We have detected many tens of normal modes of oscillation at low frequencies, as shown in Figs. C.2–C.11 and reported in Table A.1. These modes are associated with significant (above 95% confidence level) excess power in at least one of three latitude bands (low latitudes below 30°, mid latitudes from 15° to 45°, and high latitudes from 37.5° to 67.5°). While the most striking features in the power spectra are narrow peaks, a closer inspection reveals ranges in frequency and latitude of additional excess power. For example, the m = 8 power spectrum for (Fig. C.13) has excess power at low latitudes at frequencies between −135 nHz and −65 nHz, which can be attributed to the presence of a dense spectrum of modes adjacent to the equatorial Rossby mode.
To avoid misidentifying activeregion inflows (Gizon et al. 2001) as modes of oscillation in the power spectra, we defined a region in frequency–latitude space based on the activeregion rotation rates and latitudes (Kutsenko 2021), as shown in Fig. C.1. A peak in the power spectrum for the entire observation period is not reported in Table A.1 if it is in the activity area and does not have significant power during the quietSun period (February 2018 to September 2020), see Figs. C.2–C.11. We also checked that the reported modes were not misidentified due to leakage from the window function (Liang et al. 2019), and that they are also seen in the Global Oscillation Network Group (GONG) data (Fig. C.12).
For each mode, we extracted the two velocity components of a mode eigenfunction in a narrow frequency range around the mode frequency within one linewidth (Proxauf et al. 2020). Examples of the surface eigenfunctions are shown in the left column of Fig. 2.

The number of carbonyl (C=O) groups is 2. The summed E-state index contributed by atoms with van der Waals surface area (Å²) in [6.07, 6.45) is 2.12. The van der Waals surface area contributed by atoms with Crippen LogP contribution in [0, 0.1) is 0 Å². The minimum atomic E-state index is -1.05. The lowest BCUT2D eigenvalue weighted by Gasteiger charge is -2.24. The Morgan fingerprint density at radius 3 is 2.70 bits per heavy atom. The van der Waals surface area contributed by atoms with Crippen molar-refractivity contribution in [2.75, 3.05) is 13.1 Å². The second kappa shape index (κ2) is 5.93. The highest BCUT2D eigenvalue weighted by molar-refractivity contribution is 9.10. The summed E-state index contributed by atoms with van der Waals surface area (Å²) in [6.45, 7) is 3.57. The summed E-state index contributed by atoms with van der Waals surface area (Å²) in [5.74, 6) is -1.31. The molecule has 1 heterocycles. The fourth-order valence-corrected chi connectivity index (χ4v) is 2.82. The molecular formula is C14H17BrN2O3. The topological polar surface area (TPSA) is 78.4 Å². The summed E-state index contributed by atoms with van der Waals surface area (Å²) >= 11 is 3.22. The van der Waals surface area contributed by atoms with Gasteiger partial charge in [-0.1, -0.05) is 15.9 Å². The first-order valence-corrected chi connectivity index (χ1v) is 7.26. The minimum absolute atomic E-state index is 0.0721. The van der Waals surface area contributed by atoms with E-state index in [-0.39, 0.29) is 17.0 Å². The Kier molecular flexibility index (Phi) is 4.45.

Fig. 2. Observed and model eigenfunctions for the modes shown in Fig. 1. Left column: observed velocity ( for the m = 1 and m = 2 modes, for the m = 3 mode). Middle columns: corresponding eigenfunctions of the 2D model for ν_{t} = 100 km^{2} s^{−1} and δ = 0, at the surface and through the central meridian, together with the kinetic energy density. The thick black curves show the critical latitudes. Rightmost column: eigenfunctions of the 1D model at the surface. The retrograde propagation of these modes in the Carrington frame is illustrated as an online movie. The other velocity components are shown in Fig. C.15 and the radial vorticity is shown in Fig. C.16. 
3. Mode identification
To identify the observed modes of oscillation, we computed the eigenmodes of a spherical shell with 0.710 ≤ r/R_{⊙} ≤ 0.985 that rotates like the Sun. The internal rotation rate is specified by pmode helioseismology (Larson & Schou 2018). For the sake of simplicity, we chose the model to have very few free parameters: a constant fluid viscosity ν_{t} and a constant superadiabaticity δ, which gives the degree of convective instability. Each mode eigenfunction is proportional to exp(imϕ − iσt), where σ is the complex eigenfrequency. For each m, we solved the 2D (r − θ) eigenvalue problem (Appendix B.1). In order to highlight the main physics, we also computed the purely toroidal (horizontal) modes at fixed radius r = R_{⊙}. For each m, we solved the 1D (θ) eigenvalue problem where the only free parameter is the turbulent viscosity (Appendix B.2). The oscillation spectrum of this 1D model is much less cluttered (no radial overtones for the inertial modes and no convective modes).